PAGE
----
There's a big splashy article on the cover of New York Magazine this week about the post-show afterlife of Bravo reality stars. The point, I think, of the piece is that "success" after competing on Bravo shows is not a given.
The writer, Jennifer Senior, spends a great deal of time talking to a very bitter Jay McCarroll and many many other designers and cheftestants. I can't let the article sit on stands without jumping into the fray and saying how proud we are of our shows and of everybody who competes on them. I always say that it doesn't matter if you're first eliminated or in the final episode, the mass exposure of your craft can't help but help in one form or another. I really believe that. I am not saying everybody who competes or wins is going to turn into a superstar.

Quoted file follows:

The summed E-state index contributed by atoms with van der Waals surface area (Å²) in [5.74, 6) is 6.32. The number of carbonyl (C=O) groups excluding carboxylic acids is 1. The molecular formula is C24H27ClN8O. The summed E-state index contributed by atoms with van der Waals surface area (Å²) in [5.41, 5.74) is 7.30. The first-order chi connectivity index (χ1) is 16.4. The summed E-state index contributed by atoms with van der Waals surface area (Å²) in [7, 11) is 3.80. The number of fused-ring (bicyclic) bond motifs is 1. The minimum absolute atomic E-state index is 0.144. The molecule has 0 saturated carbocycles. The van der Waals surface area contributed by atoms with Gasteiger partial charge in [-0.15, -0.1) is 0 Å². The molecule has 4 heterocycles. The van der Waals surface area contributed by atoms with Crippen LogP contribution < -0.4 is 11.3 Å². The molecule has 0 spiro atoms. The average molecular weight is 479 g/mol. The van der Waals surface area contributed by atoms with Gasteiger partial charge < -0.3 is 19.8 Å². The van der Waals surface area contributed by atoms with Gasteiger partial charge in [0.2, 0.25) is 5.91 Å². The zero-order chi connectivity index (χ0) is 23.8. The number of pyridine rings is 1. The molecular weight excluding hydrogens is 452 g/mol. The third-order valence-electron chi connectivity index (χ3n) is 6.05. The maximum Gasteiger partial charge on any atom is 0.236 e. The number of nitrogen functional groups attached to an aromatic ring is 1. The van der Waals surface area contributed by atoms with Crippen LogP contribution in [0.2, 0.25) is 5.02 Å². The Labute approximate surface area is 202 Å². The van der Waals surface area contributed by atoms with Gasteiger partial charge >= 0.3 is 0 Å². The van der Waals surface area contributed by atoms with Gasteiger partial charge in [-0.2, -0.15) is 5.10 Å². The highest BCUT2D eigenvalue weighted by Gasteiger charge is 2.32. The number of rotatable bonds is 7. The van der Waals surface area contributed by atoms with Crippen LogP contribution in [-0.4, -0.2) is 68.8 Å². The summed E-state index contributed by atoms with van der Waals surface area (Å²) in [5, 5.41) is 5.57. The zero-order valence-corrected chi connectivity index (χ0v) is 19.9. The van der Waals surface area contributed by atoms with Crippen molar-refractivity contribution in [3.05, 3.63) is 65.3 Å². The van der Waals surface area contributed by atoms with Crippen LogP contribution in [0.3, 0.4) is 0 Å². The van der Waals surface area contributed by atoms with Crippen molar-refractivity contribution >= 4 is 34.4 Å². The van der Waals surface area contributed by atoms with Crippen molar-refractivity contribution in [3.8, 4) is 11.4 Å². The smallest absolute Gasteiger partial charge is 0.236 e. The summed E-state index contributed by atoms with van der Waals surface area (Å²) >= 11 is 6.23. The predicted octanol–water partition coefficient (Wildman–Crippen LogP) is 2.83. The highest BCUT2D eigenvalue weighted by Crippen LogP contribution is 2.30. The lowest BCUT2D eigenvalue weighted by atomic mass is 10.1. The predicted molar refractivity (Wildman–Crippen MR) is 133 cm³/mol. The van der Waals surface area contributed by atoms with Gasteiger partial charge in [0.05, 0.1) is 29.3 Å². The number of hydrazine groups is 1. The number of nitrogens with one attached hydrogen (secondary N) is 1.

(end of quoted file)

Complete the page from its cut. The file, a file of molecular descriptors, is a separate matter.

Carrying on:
But there are notable success stories out there from a galaxy of former contestants. Emmett McCarthy has a boutique on Elizabeth Street and a home shopping deal; Sam Talbot is cooking at Gwyneth Paltrow's kid's (Apple!) birthday party; Matt Lorenz is giving Nate Berkus a run for his money as Chicago's hottest interior designer; Tabatha Coffey's got people flying in from Kentucky and places she's never heard of - all for a TabsCut; Harold Dieterle's packed restaurant has gotten more coverage in the New York Times than 99 percent of the restaurants in Manhattan; Chloe Dao's Houston store has expanded and she's selling on QVC; Michael Knight has a jewelry line (!); even Clay Bowen - first one off of "Top Chef 3" told me people he never expected now want to taste his food. Not to mention Kara Janx, Kara Saun, Malan Breton, Goil, and on and on and on and on.